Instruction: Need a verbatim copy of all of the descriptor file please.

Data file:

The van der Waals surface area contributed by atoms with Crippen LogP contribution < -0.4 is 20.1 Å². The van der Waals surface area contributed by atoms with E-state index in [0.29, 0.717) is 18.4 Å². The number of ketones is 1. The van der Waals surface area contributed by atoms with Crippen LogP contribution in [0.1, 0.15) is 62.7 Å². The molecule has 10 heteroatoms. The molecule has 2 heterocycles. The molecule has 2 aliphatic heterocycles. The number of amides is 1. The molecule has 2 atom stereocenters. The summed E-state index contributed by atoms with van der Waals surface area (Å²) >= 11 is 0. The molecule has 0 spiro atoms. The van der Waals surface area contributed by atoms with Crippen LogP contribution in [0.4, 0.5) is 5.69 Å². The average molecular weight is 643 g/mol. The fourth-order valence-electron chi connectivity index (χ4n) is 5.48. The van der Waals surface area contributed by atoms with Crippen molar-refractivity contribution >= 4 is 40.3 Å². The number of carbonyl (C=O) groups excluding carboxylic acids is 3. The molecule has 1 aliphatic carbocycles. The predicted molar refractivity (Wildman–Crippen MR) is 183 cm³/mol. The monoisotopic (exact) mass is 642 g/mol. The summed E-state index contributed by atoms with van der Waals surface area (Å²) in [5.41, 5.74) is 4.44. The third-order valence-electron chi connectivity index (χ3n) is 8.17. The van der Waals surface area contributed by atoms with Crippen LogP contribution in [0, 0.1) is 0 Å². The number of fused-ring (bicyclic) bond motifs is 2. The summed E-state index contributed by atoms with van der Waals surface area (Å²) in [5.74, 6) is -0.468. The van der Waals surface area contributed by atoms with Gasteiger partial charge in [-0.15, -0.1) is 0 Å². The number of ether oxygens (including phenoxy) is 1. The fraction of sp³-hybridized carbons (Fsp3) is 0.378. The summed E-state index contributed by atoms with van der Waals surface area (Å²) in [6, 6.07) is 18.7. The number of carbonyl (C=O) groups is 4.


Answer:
The van der Waals surface area contributed by atoms with Crippen LogP contribution < -0.4 is 20.1 Å². The van der Waals surface area contributed by atoms with E-state index in [0.29, 0.717) is 18.4 Å². The number of ketones is 1. The van der Waals surface area contributed by atoms with Crippen LogP contribution in [0.1, 0.15) is 62.7 Å². The molecule has 10 heteroatoms. The molecule has 2 heterocycles. The molecule has 2 aliphatic heterocycles. The number of amides is 1. The molecule has 2 atom stereocenters. The summed E-state index contributed by atoms with van der Waals surface area (Å²) >= 11 is 0. The molecule has 0 spiro atoms. The van der Waals surface area contributed by atoms with Crippen LogP contribution in [0.4, 0.5) is 5.69 Å². The average molecular weight is 643 g/mol. The fourth-order valence-electron chi connectivity index (χ4n) is 5.48. The van der Waals surface area contributed by atoms with Crippen molar-refractivity contribution >= 4 is 40.3 Å². The number of carbonyl (C=O) groups excluding carboxylic acids is 3. The molecule has 1 aliphatic carbocycles. The predicted molar refractivity (Wildman–Crippen MR) is 183 cm³/mol. The monoisotopic (exact) mass is 642 g/mol. The summed E-state index contributed by atoms with van der Waals surface area (Å²) in [5.41, 5.74) is 4.44. The third-order valence-electron chi connectivity index (χ3n) is 8.17. The van der Waals surface area contributed by atoms with Crippen LogP contribution in [0, 0.1) is 0 Å². The number of fused-ring (bicyclic) bond motifs is 2. The summed E-state index contributed by atoms with van der Waals surface area (Å²) in [5.74, 6) is -0.468. The van der Waals surface area contributed by atoms with Gasteiger partial charge in [-0.15, -0.1) is 0 Å². The number of ether oxygens (including phenoxy) is 1. The fraction of sp³-hybridized carbons (Fsp3) is 0.378. The summed E-state index contributed by atoms with van der Waals surface area (Å²) in [6, 6.07) is 18.7. The number of carbonyl (C=O) groups is 4.